He loves how young she is, how joyously she tilts her face up to the thin patch of grey sky above them – as if it isn’t even raining, as if the skies are the bluest of blues and her mascara isn’t puddling beneath her eyes like an errant racoon. 1175 words.
He would do anything for her.
And when he says anything, he really means it too. From the balcony seats at the ballet where they watch Swan Lake every year for her birthday (just because it’s her favourite) to the long hours spent trailing after her when she has a craving to wander that cannot be tamed by doors and carpets and walls.
He understands her need, her curiosity to explore and discover. Together they become masters at navigating their way through the hidden backstreets of London. She loves that rabbit-warren world where curiosities are sold from tiny stores with even tinier living quarters above them. Every expedition is an adventure, every piece of half-broken rubbish an object of wonder.
One day a downpour forces them under cover in a dingy little side alley where a quiet man in a fez sells religious iconography from a corner shop so tiny he can barely fit his skinny self inside, let alone two soggy reprobates who got caught out without an umbrella.
Fez man offers them the relative safety of the awning outside his shop but before long she’s bored of the saints and apostles in the window and she gives up on stopping the rain from sliding down the back of her neck, lets her jacket fall back onto her shoulders.
In a fit of whimsy she skips out to dance in the rain and her faded denim jacket instantly turns navy blue, like a magic trick. She favours Union Jacks – has been wearing this jacket for years because of the flag plastered across the back and it always makes him smile with fond nostalgia to see her wear it.
Today is no exception. She kicks at puddles, singing at the top of her voice and then invites him to join her with a joyous call, a whoop of unrestrained delight.
He takes her hands of course, cold and wet, and steps out with her into the rain because how could he not? He feels impossibly old as he shuffles his feet and twirls her glorious laughing self around the courtyard.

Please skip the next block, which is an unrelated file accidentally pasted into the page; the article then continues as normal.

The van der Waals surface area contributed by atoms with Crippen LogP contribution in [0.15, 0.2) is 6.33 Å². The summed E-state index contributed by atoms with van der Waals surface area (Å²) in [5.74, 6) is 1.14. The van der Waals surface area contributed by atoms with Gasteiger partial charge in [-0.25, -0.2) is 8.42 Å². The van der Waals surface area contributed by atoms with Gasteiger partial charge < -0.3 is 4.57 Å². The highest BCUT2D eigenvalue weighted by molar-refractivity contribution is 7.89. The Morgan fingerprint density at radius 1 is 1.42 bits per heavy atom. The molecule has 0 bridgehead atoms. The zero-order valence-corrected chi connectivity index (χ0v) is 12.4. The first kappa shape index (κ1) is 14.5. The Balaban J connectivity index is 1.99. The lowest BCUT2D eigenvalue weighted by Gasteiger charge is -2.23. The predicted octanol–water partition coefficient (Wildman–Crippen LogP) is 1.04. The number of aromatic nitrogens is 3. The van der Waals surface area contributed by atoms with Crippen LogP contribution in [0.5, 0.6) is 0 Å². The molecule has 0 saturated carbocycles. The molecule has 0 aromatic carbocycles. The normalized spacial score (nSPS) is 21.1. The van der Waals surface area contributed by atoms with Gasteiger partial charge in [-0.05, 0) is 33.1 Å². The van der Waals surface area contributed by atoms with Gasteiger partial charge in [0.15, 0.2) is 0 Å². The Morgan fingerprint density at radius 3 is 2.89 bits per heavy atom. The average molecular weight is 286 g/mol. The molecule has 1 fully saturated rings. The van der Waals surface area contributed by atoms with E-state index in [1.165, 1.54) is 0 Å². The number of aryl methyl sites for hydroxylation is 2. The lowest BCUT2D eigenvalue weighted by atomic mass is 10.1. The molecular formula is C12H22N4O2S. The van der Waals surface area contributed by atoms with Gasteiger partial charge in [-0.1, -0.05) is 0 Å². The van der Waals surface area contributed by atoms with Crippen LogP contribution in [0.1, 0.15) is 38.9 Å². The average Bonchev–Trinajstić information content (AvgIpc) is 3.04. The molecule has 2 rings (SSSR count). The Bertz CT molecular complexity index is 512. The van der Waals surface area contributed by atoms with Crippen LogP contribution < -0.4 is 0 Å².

He loves how young she is, how joyously she tilts her face up to the thin patch of grey sky above them – as if it isn’t even raining, as if the skies are the bluest of blues and her mascara isn’t puddling beneath her eyes like an errant racoon.
When they arrive home soaked to the bone her mother just rolls her eyes and hunts up towels and dry socks for them both. They grin at each other foolishly, some shared conspiracy over hot chocolate and he can’t imagine loving her anymore than he does right now.
He’s a bit daft, you see. And she tells him so routinely but always with such tenderness and fondness...well he doesn’t really mind does he?
It’s part of the reason he goes out of his way to find her a pair of ruby slippers. She hunts for a pair of them for months in the lead up to a costume party and when she bemoans the fact that she just can’t find a decent substitute anywhere he laments his lack of a TARDIS and promises that if he still had it he’d go back and steal Judy Garland’s – just for her.
She laughs off the offer to try and disguise how touched she is, but he is determined now and quickly makes it his mission – dubbed Operation Dorothy Shoes – to find her a decent substitute.